8. Buckden Towers (formerly Buckden Palace), mid-way between London and Lincoln on the Great North Road and in the centre of the historic diocese, was a resting place and/or home to successive Bishops of Lincoln from the 12th Century to 1842. The location was important as many were involved in affairs of state as Chancellor or Keeper of the Great Seal. Many have left their mark at Buckden and five are buried in St. Mary's Parish Church. Little now remains of the Bishops' moated Palace except the Great Tower, Inner Gatehouse, part of the battlemented wall, which used to surround the Inner Court within the moat, and the Outer Gate and wall. These were started by Bishop Rotherham in the time of Richard III and completed by Bishop Russell, whose Arms appear on the Inner Gatehouse, in 1480. Of Bishop Grossteste's Great Hall nothing survives except the footings marked in the grass to the north of the modern church. The medieval Great Chamber, chapel, library and domestic quarters which would have housed Katherine of Aragon when she was banished here in 1553-4, were demolished in 1838. During its long history, Buckden Palace has been host to a number of royal visitors including: Henry III - 1248 Edward I - 1291 Richard III - 1483 Margaret Beaufort (mother of Henry VII) - 1501 Queen Katherine of Aragon - 1533/34 Henry VIII & Katherine Howard - 1541 James I - 1619 Prince Regent - 1814 Probably the most important Royal visitor to Buckden Palace was Katherine of Aragon. She was sent there by order of Henry VIII after the annulment of their marriage by Archbishop Cranmer. She resided in the Palace from July 1533 until 1534, occupying a room from where she had a direct view into the chapel. The ordinary people of England had a deep sympathy with Katherine and she was very popular with the villagers of Buckden. This, together with the fact that she was visited by two Friars Observant who were her devoted supporters, made Henry determined to move her to a place where she could be more easily confined. In December 1533 Henry sent the Duke of Suffolk to force the Queen's attendants to address her as 'Princess Dowager'; instead of treating her as Queen, and to remove Katherine herself either to Fotheringhay or Somersham. Suffolk arrived on December 18th , but he met with a blank reception. The Queen's attendants, both English and Spanish, remained perfectly loyal to her and Katherine herself refused to be moved. Fotheringhay she had always disliked, and Somersham was so damp that it would probably cause her death. Suffolk lost his temper and shouted at her. Katherine retired to her room and sealed the door against him. The men of Buckden now took a hand and showed their sympathy with the Queen. They gathered in the street outside, silent but carrying choppers or billhooks and looking so threatening, that Suffolk's courage began to fail him. He found himself, moreover, shunned by the gentry of the district. After several days he succumbed. All he could do was to remove the furnishings of the Palace that Katherine had brought with her, and have them packed up, ready to send to London. He arrested some of the Queen's English attendants. Katherine herself remained behind the locked doors, saying that she could only be removed by force. This Suffolk, in view of the menacing crowds outside, dared not do, and he returned to London, defeated by the Queen and the men of Buckden. In the following May, Katherine was moved to more comfortable, but more easily protected, quarters at Kimbolton where she lived the life of a semi-recluse until her death in July 1536. Buckden Towers is now a Christian Retreat and Conference Centre run by the Claretian Missionaries together with the Catholic Parish Church of St. Hugh of Lincoln which stands on the site of the Great Chamber of the medieval palace.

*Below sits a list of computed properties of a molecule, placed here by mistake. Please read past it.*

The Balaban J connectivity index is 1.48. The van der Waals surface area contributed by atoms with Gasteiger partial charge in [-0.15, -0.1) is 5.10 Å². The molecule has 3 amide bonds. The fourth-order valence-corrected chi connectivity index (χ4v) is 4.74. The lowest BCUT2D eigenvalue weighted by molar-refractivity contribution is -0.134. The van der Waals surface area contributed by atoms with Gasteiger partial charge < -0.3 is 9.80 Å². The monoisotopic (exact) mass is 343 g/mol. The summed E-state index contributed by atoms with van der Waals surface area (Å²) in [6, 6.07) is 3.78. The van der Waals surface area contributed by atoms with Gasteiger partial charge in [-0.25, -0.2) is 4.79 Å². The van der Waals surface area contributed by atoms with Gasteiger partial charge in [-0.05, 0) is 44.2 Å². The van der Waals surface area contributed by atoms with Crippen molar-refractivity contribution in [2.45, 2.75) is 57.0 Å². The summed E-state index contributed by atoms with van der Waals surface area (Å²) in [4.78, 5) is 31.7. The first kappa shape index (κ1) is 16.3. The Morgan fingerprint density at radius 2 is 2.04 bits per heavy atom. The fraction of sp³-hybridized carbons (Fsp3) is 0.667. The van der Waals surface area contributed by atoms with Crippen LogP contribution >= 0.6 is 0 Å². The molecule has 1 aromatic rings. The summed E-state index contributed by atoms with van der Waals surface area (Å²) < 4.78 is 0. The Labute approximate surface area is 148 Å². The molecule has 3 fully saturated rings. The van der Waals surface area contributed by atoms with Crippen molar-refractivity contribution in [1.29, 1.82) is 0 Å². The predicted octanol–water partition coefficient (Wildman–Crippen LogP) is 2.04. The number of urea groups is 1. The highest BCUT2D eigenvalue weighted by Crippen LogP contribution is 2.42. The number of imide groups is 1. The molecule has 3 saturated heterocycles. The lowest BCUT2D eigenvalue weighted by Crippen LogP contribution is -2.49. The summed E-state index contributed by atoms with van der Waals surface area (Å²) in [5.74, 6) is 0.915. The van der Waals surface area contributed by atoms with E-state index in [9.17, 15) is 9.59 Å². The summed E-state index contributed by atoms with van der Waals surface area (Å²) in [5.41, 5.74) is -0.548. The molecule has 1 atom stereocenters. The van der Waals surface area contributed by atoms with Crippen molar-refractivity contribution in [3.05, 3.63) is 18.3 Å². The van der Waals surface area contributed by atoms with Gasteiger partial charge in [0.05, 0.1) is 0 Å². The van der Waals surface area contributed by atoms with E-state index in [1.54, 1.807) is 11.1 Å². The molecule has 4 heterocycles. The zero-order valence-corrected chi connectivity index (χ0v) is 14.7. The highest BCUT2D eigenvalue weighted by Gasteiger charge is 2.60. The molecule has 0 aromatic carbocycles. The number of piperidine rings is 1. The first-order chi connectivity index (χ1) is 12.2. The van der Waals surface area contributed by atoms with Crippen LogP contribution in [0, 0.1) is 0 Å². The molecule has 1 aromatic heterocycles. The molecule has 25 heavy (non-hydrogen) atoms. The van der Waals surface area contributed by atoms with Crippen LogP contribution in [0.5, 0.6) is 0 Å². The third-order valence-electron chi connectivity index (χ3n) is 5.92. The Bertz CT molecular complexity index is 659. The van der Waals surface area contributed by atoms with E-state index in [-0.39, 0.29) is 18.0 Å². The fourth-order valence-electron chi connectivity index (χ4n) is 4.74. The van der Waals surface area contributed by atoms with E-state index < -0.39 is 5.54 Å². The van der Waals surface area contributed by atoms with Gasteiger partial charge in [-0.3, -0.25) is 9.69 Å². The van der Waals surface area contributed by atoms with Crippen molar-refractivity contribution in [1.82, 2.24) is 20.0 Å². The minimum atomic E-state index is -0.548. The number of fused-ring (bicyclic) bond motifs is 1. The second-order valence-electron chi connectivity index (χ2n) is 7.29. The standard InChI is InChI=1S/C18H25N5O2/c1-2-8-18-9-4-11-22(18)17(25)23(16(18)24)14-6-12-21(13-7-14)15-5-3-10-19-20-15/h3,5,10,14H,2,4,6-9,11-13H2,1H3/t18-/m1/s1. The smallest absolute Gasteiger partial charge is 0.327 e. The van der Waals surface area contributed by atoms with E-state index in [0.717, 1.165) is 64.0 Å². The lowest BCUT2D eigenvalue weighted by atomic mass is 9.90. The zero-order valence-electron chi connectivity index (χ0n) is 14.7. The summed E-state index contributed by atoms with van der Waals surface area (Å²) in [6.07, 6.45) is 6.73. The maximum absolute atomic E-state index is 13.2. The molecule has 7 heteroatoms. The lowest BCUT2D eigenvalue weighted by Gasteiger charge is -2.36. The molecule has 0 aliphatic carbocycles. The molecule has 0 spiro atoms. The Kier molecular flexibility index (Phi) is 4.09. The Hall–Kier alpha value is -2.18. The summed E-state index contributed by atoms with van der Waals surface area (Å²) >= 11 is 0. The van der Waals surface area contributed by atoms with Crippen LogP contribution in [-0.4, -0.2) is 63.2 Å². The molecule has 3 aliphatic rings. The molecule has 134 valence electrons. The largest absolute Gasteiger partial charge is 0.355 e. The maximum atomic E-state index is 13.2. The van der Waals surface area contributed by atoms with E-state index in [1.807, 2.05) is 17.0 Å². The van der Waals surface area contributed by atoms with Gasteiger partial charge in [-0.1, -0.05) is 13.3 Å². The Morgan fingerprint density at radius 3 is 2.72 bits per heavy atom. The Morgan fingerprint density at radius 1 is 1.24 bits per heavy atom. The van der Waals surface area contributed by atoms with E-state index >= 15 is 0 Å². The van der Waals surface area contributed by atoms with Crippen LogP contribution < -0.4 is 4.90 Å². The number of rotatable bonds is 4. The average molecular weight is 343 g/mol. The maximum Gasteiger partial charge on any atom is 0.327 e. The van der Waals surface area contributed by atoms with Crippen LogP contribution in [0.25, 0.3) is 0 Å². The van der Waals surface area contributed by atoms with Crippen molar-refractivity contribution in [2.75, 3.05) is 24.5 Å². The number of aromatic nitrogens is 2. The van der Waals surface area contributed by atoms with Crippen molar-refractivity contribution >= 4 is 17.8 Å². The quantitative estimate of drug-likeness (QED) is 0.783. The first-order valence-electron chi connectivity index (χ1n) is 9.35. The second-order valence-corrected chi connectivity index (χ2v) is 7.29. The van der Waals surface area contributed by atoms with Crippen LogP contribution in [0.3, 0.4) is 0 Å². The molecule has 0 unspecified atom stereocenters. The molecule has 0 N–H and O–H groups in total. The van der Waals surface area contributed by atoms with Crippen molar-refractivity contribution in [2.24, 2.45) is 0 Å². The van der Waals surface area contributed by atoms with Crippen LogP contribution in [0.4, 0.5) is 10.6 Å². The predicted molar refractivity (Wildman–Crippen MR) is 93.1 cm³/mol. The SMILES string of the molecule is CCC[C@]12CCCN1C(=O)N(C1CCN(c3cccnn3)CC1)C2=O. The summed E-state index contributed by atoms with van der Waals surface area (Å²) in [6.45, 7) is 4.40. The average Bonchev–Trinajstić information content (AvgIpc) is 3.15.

<1> Untitled Source (Map). SCB8841.